Third, I provide excerpts from a report on the state of American competitiveness by Members of the 2005 “Rising Above the Gathering Storm” Committee, prepared for the Presidents of the National Academy of Sciences, National Academy of Engineering, and Institute of Medicine.

Fourth, I compare the members of this committee with the major forces behind the reform movement, as derived from an analysis of the corporate backers of Relay University, Wall Street's attempt at subverting professional, science-based teacher education in America's schools of education.
No Child Left Behind: is it Stalinist?

Stalinism is a form of bureaucratic domination that hs two fundamental features: planning, and coercion through terror.  The prinicple features of NCLB involve setting targets based on test scores, and punishing teachers who fail to meet those targets.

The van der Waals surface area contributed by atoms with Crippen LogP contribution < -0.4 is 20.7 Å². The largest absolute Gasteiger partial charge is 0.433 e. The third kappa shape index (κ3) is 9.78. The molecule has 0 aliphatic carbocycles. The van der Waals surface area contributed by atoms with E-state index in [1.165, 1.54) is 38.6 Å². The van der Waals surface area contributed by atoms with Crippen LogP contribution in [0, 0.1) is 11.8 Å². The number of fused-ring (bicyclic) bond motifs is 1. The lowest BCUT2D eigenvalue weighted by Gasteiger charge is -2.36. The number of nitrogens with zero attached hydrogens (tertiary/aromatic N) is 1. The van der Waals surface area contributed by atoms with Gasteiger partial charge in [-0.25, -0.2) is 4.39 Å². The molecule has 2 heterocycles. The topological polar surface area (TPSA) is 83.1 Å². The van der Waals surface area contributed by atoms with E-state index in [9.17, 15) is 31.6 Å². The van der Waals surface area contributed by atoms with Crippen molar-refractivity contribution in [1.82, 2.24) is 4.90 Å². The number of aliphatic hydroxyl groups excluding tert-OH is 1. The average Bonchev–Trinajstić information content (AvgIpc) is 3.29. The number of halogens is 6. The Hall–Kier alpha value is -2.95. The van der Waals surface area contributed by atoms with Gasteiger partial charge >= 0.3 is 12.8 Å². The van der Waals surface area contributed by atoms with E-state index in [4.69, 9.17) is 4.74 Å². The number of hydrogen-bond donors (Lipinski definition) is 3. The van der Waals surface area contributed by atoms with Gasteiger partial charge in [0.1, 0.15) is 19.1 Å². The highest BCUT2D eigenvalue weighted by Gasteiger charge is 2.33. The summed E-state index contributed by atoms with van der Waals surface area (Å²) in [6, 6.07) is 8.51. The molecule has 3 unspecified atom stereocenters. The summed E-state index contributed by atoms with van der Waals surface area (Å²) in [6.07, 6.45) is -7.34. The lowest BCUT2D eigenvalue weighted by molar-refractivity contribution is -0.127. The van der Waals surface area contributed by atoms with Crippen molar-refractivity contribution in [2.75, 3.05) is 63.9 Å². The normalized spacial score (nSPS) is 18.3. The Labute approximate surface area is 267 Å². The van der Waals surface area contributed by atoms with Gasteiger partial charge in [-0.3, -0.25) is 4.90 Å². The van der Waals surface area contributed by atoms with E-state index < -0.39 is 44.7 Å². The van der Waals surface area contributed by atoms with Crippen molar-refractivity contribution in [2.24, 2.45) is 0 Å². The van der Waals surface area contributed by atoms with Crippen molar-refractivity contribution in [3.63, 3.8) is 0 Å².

A third feature of Stalinism is its brutish stupidity.  Consider this NYT story:  soviet joke: we have met  our quota for nails

Hard-Working Teachers, Sabotaged When Student Test Scores Slip, NYT By MICHAEL WINERIP Published: March 4, 2012

A fourth feture of Stalinism is its rootedness in the most backward strata of the population

I.
Comparison of the cognitive performativity evident in the PISA reports
with the rhetoric of educational reform in the United States suggests that the educational reformers themelves suffer from strategically disabling cognitive limitations.
CNN State of the Union with Candy Crowley (5-1-11)


cs
video part 1/2video part 2/2,  and transcript
Context for the CNN State of the Union discussion of education in America (excerpt in right cells)